lisa feiertag her motherMy mother’s death has allowed me insight into who she was as a person and why she did things the way she did. I have found that even the things I thought were unfair or done differently than I would have liked were also being held with as much love as she could offer in that moment. Her love was shown in many different ways.

As I sat with my mother in May of 2014, I asked her what she wanted her family to know after she passed. She began by telling me a brief story about each of her siblings, my father, my brothers, my sister and me, but she stopped herself before she could finish and she looked at me. She told me to forget all those stories and to forget everything she mentioned. She told me to tell everyone that the only thing that mattered was love and that, no matter what had happened in the past, she loved each and every one of us.

It was in that moment that I knew my mother loved me.

How does Attachment Parenting inspire you?

Inspired Parents cover_Page_01Parenting is inspirational.

Our children motivate us to become better role models, to move past our childhood hurts and to find new ways to nurture and guide our children.

Mothers and fathers who have discovered Attachment Parenting (AP) find that their creative geniuses come alive as they question the status quo and dare to do something different than the cultural norm — to have warm, nurturing relationships centered on compassion and respect.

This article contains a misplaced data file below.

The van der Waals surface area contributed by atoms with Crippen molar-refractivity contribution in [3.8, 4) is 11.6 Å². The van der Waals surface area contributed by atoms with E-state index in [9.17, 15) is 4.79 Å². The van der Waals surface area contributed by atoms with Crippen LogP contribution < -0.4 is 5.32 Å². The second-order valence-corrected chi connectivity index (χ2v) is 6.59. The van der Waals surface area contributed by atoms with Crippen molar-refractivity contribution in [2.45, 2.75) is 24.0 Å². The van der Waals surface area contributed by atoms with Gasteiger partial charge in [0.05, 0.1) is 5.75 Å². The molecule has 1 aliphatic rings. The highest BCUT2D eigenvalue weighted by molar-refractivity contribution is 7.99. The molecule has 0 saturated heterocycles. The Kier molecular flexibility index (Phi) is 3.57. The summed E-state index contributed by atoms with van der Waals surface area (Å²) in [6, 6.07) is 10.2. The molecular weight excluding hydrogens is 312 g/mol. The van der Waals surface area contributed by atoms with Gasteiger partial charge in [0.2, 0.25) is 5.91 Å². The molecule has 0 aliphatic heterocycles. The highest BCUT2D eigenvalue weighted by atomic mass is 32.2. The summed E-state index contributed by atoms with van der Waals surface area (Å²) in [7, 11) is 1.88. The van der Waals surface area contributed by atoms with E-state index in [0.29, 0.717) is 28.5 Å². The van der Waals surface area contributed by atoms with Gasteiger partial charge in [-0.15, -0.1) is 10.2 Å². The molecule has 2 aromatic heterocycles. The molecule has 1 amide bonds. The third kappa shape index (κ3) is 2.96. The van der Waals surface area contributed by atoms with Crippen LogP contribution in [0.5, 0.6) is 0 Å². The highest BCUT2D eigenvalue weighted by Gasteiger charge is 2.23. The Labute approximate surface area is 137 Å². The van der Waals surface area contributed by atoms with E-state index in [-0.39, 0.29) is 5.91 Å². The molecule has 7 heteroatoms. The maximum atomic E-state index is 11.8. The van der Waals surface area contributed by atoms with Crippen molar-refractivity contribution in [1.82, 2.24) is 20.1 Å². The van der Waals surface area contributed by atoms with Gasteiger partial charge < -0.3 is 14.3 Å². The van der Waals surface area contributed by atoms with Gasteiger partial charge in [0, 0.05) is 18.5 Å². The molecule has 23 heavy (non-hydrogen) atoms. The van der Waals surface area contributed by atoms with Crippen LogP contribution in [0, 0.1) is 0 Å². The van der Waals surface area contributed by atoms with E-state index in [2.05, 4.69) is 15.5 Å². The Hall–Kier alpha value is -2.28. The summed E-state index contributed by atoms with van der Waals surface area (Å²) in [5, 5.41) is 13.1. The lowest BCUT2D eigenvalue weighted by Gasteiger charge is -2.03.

A boost of creativity is channeled directly into families, as parents strive to improve their relationships with their children, their spouses and partners, even their communities.

Just allowing themselves the freedom to think outside the box is enough for many parents to open new worlds of possibilities throughout their lives, within and beyond parenting. For many parents, this boost in creative energy spills over into a desire to reach out to other families to provide support and education about Attachment Parenting.

Many parents find their outlet in writing. Our journeys into motherhood and fatherhood, personal growth and change in perspective — not to mention, any of our individual interactions with our children — combine to make for some great writing material, as parenting bloggers can attest.

In the latest issue of The Attached Family, we celebrate “Inspired Parents” with features on:

We hope that this issue of The Attached Family will inspire you to open up your potential for creative parenting problem-solving in your home. And perhaps if time and inspiration allow, you may choose share your experiences with APtly Said, API’s blog by parents for parents.

Writing not your thing?

AP parents may also find their creative outlet in becoming accredited in API Leadership and facilitating local API Support Groups. Others choose to volunteer with Attachment Parenting International (API) on national and international projects. Many become an API Member for free or donate a small amount to become involved as an AP Advocate. Like-minded professionals have the opportunity to join the API Professional Associate program. There are so many options to choose from when getting involved with API.

Loving one another in anger

LeyaniRedditiI feel a lot of love in my house.

But there are conflicts, hurt feelings and misunderstandings. I know we are on a journey together to love each other the best we can — to forgive and accept, and to challenge ourselves to feel our feelings without hurting others with our actions or words.

This is a big challenge for me, having grown up with a parental mandate to be happy. If I wasn’t happy, my parents became annoyed or angry. So strong feelings went inside.